Prenatal yoga is a great way to maintain or create strength and flexibility as the body prepares to create life. Practicing yoga during pregnancy has many benefits. Some of these benefits include improved sleep, reduced stress, minimized lower back pain as well as lessened nausea and headaches. Since the body is going through so many changes during pregnancy, it is important to decrease the intensity of the asana practice, focus on how you’re feeling and to modify poses as needed.
Each trimester, pre-natal yoga looks a little bit different. During the first trimester, pregnant women should stick with ujjayi pranayama breathing as oppose to breathing techniques that involve the belly. Jumping and jolting should both be avoided during yoga and in regular day-to-day activities. Twisting should also be minimized during the first trimester. During this time, it is good to focus on pelvic awareness exercises and shoulder strengtheners. This is also a great time to get familiar with the use of props during practice as they will become essential in the trimesters to come.
The second trimester is the one where the most activity and intensity is possible during practice. That being said, it is still vital to practice ease during pregnancy and listen to your body. During the second trimester, it is good to practice hip openers like malasana (yogi squat) and eka para kapatasana (one legged pigeon pose). Avoid jarring activities and use pelvic neutrality exercises in Tadasana (mountain pose) to cultivate alignment of the spine. This is the trimester to practice standing asana to help leg strength. Use props such as chairs and blocks to help stability.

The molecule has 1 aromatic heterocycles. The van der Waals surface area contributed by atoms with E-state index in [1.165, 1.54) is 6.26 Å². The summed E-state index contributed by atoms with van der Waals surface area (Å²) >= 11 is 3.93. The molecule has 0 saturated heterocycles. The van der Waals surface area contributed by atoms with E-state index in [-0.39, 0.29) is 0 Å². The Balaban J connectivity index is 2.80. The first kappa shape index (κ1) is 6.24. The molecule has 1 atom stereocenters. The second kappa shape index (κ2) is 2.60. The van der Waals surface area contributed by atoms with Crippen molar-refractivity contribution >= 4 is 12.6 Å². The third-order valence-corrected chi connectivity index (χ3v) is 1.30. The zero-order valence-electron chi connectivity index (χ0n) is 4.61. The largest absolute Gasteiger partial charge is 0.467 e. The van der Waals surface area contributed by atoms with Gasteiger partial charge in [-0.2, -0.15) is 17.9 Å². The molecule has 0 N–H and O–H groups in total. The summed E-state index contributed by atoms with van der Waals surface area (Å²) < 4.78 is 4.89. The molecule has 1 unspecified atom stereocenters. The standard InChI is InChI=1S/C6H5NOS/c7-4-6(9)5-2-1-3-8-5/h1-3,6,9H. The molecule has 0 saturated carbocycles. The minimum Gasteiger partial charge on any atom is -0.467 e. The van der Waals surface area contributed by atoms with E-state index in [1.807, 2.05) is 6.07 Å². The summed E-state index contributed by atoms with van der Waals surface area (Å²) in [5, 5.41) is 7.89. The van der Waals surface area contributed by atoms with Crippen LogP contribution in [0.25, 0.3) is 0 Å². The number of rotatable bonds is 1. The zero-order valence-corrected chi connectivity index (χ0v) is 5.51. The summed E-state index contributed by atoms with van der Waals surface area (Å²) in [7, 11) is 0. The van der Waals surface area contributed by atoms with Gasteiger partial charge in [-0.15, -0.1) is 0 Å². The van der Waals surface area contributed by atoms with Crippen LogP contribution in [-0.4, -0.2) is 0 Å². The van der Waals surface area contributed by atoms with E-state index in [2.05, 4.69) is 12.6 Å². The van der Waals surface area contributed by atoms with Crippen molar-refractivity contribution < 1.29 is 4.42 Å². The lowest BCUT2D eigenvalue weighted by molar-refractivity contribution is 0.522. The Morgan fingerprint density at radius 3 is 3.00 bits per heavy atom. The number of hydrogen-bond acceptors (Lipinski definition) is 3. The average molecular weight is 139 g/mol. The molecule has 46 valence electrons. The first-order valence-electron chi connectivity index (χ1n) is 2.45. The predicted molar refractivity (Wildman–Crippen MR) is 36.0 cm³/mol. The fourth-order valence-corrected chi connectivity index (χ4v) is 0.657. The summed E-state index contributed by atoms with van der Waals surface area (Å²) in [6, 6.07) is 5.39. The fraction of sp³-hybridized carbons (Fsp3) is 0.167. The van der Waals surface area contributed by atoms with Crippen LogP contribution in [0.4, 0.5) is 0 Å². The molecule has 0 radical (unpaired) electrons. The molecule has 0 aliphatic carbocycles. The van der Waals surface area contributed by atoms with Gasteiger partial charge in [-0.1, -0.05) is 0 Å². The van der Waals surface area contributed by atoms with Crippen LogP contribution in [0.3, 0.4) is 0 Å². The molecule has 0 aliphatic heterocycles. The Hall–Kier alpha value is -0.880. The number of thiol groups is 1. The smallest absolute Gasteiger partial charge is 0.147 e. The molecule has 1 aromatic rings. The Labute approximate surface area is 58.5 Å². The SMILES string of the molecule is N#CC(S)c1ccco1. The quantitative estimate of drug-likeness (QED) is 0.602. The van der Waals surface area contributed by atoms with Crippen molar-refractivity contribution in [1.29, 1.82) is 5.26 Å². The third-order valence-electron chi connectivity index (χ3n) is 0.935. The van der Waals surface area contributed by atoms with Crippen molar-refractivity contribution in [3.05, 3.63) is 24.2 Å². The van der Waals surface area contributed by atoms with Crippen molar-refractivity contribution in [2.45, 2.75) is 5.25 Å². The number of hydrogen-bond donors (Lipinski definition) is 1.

During the third trimester it is essential to continue to work on postural alignment. Since the belly is biggest at this time, use a chair to assist standing postures. Practice birthing visualizations during pranayama and meditation. Lengthen the time of savasana. While laying on the side of the body, use props between the knees (a block or blanket) under the head (a pillow or blanket) and under the upper arm (blanket or pillow) for comfort and relaxation.
After delivery once practice is again possible, focus on slowly increasing energy and re-developing muscle strength. It is best to avoid abdominal pressure and core work for at least 6 weeks. This is a time to focus on the self reflective aspects of practice as oppose to obtaining the “perfect pose”.
During pre-natal yoga, it is important for the yoga teacher to provide modifications for yoga poses and help prepare the mind, body and soul for giving birth. When teaching a class to someone who has recently given birth, it is essential to provide consistent encouragement and to focus on self transformation.
“Teach what is in you, not as it applies to you, to yourself, but as it applies to the other.”
- T. Krishnamacharya